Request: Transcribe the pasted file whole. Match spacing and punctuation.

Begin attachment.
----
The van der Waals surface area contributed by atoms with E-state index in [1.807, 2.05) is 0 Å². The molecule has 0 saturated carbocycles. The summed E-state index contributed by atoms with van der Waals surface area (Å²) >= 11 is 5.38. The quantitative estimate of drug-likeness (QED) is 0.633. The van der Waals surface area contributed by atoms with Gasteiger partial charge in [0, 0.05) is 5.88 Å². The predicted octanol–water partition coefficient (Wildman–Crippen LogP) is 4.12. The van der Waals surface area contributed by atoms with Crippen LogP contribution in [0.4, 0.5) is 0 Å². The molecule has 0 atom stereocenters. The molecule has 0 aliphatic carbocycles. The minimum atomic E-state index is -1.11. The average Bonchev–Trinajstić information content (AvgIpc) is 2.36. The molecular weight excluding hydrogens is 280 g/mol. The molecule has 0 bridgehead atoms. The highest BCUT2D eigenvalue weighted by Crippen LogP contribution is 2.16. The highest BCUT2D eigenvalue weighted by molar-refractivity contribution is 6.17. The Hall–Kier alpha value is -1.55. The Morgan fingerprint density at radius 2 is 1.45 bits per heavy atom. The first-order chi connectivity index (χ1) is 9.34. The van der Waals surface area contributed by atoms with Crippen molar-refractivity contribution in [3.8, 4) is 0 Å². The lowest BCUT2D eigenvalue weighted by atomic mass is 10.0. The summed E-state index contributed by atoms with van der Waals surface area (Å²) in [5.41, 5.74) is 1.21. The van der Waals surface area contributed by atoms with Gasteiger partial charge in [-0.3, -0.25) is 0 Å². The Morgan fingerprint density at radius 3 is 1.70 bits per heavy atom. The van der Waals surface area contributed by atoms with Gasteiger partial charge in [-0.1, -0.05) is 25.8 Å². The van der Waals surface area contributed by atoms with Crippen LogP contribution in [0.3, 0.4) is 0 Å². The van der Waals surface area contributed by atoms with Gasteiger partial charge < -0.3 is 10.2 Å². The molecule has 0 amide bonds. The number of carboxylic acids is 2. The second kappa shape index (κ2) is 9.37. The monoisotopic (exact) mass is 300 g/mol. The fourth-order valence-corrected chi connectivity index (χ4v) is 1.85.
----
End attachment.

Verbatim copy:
The van der Waals surface area contributed by atoms with E-state index in [1.807, 2.05) is 0 Å². The molecule has 0 saturated carbocycles. The summed E-state index contributed by atoms with van der Waals surface area (Å²) >= 11 is 5.38. The quantitative estimate of drug-likeness (QED) is 0.633. The van der Waals surface area contributed by atoms with Gasteiger partial charge in [0, 0.05) is 5.88 Å². The predicted octanol–water partition coefficient (Wildman–Crippen LogP) is 4.12. The van der Waals surface area contributed by atoms with Crippen LogP contribution in [0.4, 0.5) is 0 Å². The molecule has 0 atom stereocenters. The molecule has 0 aliphatic carbocycles. The minimum atomic E-state index is -1.11. The average Bonchev–Trinajstić information content (AvgIpc) is 2.36. The molecular weight excluding hydrogens is 280 g/mol. The molecule has 0 bridgehead atoms. The highest BCUT2D eigenvalue weighted by Crippen LogP contribution is 2.16. The highest BCUT2D eigenvalue weighted by molar-refractivity contribution is 6.17. The Hall–Kier alpha value is -1.55. The Morgan fingerprint density at radius 2 is 1.45 bits per heavy atom. The first-order chi connectivity index (χ1) is 9.34. The van der Waals surface area contributed by atoms with Crippen molar-refractivity contribution in [3.8, 4) is 0 Å². The lowest BCUT2D eigenvalue weighted by atomic mass is 10.0. The summed E-state index contributed by atoms with van der Waals surface area (Å²) in [5.41, 5.74) is 1.21. The van der Waals surface area contributed by atoms with Gasteiger partial charge in [-0.3, -0.25) is 0 Å². The Morgan fingerprint density at radius 3 is 1.70 bits per heavy atom. The van der Waals surface area contributed by atoms with Gasteiger partial charge in [-0.1, -0.05) is 25.8 Å². The van der Waals surface area contributed by atoms with Crippen LogP contribution in [0.3, 0.4) is 0 Å². The van der Waals surface area contributed by atoms with Gasteiger partial charge < -0.3 is 10.2 Å². The molecule has 0 amide bonds. The number of carboxylic acids is 2. The second kappa shape index (κ2) is 9.37. The monoisotopic (exact) mass is 300 g/mol. The fourth-order valence-corrected chi connectivity index (χ4v) is 1.85.